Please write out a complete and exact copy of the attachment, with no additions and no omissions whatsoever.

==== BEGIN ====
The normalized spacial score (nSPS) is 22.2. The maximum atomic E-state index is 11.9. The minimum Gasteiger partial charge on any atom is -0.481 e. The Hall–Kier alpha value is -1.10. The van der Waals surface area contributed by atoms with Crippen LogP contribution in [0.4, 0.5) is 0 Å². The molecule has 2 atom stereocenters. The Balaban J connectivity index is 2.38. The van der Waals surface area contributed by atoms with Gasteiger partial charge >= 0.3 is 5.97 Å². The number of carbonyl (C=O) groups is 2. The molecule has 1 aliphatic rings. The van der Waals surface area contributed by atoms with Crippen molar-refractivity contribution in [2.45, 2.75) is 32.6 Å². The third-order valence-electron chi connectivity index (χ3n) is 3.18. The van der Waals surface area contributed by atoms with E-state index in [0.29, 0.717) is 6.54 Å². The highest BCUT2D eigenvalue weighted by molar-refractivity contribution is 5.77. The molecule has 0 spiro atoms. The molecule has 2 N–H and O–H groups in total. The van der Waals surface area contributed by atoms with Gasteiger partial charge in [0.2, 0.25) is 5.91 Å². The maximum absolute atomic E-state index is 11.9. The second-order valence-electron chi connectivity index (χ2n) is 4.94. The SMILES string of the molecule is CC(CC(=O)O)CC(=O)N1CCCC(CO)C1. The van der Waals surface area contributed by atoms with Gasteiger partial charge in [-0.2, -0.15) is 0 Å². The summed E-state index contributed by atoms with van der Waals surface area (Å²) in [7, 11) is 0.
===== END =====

The normalized spacial score (nSPS) is 22.2. The maximum atomic E-state index is 11.9. The minimum Gasteiger partial charge on any atom is -0.481 e. The Hall–Kier alpha value is -1.10. The van der Waals surface area contributed by atoms with Crippen LogP contribution in [0.4, 0.5) is 0 Å². The molecule has 2 atom stereocenters. The Balaban J connectivity index is 2.38. The van der Waals surface area contributed by atoms with Gasteiger partial charge >= 0.3 is 5.97 Å². The number of carbonyl (C=O) groups is 2. The molecule has 1 aliphatic rings. The van der Waals surface area contributed by atoms with Crippen molar-refractivity contribution in [2.45, 2.75) is 32.6 Å². The third-order valence-electron chi connectivity index (χ3n) is 3.18. The van der Waals surface area contributed by atoms with E-state index in [0.29, 0.717) is 6.54 Å². The highest BCUT2D eigenvalue weighted by molar-refractivity contribution is 5.77. The molecule has 0 spiro atoms. The molecule has 2 N–H and O–H groups in total. The van der Waals surface area contributed by atoms with Gasteiger partial charge in [0.2, 0.25) is 5.91 Å². The maximum absolute atomic E-state index is 11.9. The second-order valence-electron chi connectivity index (χ2n) is 4.94. The SMILES string of the molecule is CC(CC(=O)O)CC(=O)N1CCCC(CO)C1. The van der Waals surface area contributed by atoms with Gasteiger partial charge in [-0.2, -0.15) is 0 Å². The summed E-state index contributed by atoms with van der Waals surface area (Å²) in [7, 11) is 0.